Someone was snatching Tejas' baloon. Ojas said- Adi karo (neat him)
Friday, May 09, 2008
Refrain from comments or intervention.
Do not support and do not add fuel to the fire.
They will kiss and make up real quick.
You will end up as the villain in the whole story.
Thursday, May 08, 2008
As Long as they stick to the empty pots ...And Not these...
Wednesday, May 07, 2008
My personal favourites-
Kachori- stuffed with Peas or Bengal gram daal.
Samosa- aaloo is what I prefer and not the hybrids with channa etc- unless it is chicken.
Adai or Chilka- made of besan or green mung daal
Litti: can anything beat that- litti filled with sattu and eaten with brinjal bharta and tomato chutney. I love the sattu separately also.
Khichri- Piping hot with all the bhartas- potato & brinjal and tomato chutney and pickle and papad
Keema- mutton only
Chhole-Bhature- even chhole puri- together with raw onion, coriander leaves (how does one live without these leaves) and lime.
makke ki roti- need I explain further?
Dhokla -I remember roaming the streets and begging at the mithai counters for just a pack of fluffy dhoklas when I was pregnant.
Dosa: no comments- Make them crisp while you are at it.
Cutlet/ Chop, Aaloo bonda- I am still looking for the best in town
Daal Vada-with crisp daal bits that you bite into
Butter Chicken and the paneer butter masala for our bechara veggie cousins
Kathi Roll-eclectic roti and chicken
Bread Omellete of the road side dhabas
Chicken Lollypop- what? this is not Indian?
Dahi Vada/ Sambhar Vada- Huge and soft vadas immersed in respective liquids. I would go weak at the knees just thinking of them in pregnancy.
The Andhra podi with ghee- gunpowder?
Fish curry with white rice
Hey- add your favourites to this list!!
Tuesday, May 06, 2008
The very reason that I am taking the pains to cook is because I want my kids to get used to my style of cooking.
Ever notice how boys end up swearing by their mom's food and girls inevitably copy or improvise on their mom's recipes- inspite of how lousy or tasteless they may be for others!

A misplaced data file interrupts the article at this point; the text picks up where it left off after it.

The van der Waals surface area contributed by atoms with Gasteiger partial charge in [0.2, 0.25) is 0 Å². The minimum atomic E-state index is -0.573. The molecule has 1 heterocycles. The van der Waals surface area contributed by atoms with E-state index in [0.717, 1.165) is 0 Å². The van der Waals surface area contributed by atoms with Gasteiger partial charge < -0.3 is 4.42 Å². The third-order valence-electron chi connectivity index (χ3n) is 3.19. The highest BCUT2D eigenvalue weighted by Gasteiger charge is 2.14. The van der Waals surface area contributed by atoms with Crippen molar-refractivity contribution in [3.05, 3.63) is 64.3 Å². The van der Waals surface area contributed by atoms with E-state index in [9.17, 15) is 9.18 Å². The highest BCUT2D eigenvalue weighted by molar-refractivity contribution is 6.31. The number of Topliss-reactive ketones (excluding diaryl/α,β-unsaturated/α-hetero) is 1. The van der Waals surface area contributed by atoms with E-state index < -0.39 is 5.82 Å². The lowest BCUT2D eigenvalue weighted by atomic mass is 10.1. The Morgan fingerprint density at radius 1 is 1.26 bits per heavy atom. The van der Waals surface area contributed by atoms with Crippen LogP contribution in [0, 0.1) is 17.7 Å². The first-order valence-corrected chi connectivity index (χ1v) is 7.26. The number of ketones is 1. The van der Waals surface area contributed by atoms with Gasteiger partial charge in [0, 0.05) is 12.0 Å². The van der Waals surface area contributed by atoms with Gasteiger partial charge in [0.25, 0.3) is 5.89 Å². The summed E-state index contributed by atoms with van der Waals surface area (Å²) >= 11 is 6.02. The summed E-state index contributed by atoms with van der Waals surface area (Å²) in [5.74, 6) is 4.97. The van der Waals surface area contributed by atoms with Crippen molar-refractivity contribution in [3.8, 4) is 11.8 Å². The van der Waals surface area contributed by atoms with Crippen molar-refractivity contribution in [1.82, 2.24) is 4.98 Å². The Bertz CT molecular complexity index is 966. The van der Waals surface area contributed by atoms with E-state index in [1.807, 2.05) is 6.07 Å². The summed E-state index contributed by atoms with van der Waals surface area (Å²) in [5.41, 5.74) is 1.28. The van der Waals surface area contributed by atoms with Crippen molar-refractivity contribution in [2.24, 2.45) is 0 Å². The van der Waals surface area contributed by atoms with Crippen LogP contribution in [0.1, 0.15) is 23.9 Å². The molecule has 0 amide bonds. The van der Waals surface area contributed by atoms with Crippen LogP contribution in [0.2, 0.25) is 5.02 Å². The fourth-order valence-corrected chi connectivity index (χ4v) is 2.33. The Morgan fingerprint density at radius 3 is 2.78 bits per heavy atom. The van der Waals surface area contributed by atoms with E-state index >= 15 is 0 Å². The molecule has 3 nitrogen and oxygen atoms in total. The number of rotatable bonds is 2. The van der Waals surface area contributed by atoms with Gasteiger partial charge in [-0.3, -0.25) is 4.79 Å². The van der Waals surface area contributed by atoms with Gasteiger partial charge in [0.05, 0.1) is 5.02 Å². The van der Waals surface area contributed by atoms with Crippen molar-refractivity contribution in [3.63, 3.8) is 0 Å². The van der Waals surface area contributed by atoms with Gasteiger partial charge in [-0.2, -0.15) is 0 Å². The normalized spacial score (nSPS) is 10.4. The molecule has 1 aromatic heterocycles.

Monday, May 05, 2008
Tell me that marriage halves your load by giving you someone to share it with you and I will give you a situation where you double your load because the numerator doubles and the denominator remains the same.
I am talking of a marriage where the spouse is always traveling or working or on different shift or posted elsewhere or a victim of the energy saving scheme wherein the companies have to choose alternate weekends and the spouses’ weekends do not coincide.
I am told that marriage gives you someone to
Share your morning coffee- we don’t technically drink “morning coffee” but I do miss having a morning ritual of sitting together enjoying a light chat over a cup of (cold) coffee, newspapers etc- we wake up as per different time-zones, I am always late to wake up, perennially in a rush to prepare breakfast, get ready and go and the husband is always on the phone or the worst of all fates- glued to the TV. Or at the gym. Or in some meeting.
Share your work load- with an offsite husband I am the one doing all the shopping, home management, writing the cheques, taking the kids to the doc, buying their stuff. It becomes a real chore after a while, this supply replenishment.
Talk & Laugh with- There is an absolute lack of adult conversation in my home. Correction- there is no conversation at home.
Accompany on Social Calls- My periodic trips to Gurgaon where I have a host of like minded adults to chat with really keep me going or else I will go crazy. We have no like minded people with whom we could spend an evening; camp out in one another’s home or party during the weekend. I more often than not miss most of the parties, like the one I missed last weekend in Gurgaon because there is nobody to accompany me with the kids- even the sensible airline do not have the option of 1 adult & 2 infants on their ticket booking program. A few blog meets and odd lunch with friend keep me going otherwise.